Suppressed Inventions & Other Discoveries is a collection of articles and abstracts that is a valuable resource of substantial and credible evidence that is supportive of the belief that significant inventions and scientific discoveries have been suppressed. Jonathan Eisen has brought together over forty articles and abstracts that, in many cases, tell compelling stories clearly worth serious investigation by mainstream science.
There are various reasons or motives for the suppression of revolutionary or paradigm shifting discoveries, but they all come down to a combination of 1) egoistic attachment to the status quo and conventional paradigms, 2) financial interests in maintaining current markets (do you think the oil industry might have an incentive to impede the development of alternative energy technologies), 3) the revolving door between government regulatory employees and industry, 4) the entrenchment of academia, 5) the monopoly concentration of media ownership and 6) the military. Together, there is a natural motivation that is supportive of this intersecting complex of interests.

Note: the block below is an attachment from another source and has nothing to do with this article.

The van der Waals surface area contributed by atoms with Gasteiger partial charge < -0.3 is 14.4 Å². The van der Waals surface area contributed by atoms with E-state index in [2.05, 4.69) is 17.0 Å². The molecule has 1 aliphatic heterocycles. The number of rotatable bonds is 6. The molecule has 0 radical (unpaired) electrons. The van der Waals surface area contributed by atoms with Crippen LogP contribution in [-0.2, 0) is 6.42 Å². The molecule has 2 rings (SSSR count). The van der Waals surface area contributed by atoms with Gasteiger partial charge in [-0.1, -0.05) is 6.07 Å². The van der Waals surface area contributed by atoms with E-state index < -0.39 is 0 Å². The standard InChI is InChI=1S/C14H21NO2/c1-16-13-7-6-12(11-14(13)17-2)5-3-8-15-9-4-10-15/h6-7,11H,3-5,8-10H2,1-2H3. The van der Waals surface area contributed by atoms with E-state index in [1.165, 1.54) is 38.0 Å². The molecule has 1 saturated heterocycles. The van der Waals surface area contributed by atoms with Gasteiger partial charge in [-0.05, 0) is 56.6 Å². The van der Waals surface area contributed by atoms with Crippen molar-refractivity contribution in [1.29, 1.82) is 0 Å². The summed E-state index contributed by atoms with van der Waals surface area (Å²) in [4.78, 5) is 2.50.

Eisen's book is well-worth reading, and in this review I will only mention of few of the articles that serve as an excellent introduction for further research.
In "Does Medicine Have a Bad Attitude" by James P. Carter the author reports on a March 1990 article in the Journal of the American Medical Association by Dr. David Horrobin entitled "The Philosophical Basis of Peer Review and The Suppression of Innovation" that argues that medical innovation is not infrequently met with unscientific prejudice in order to create contrived barriers and resistance. This is a relatively tame example of far more troubling stories told in Suppressed Inventions & Other Discoveries, but it does establish the mentality of suppression.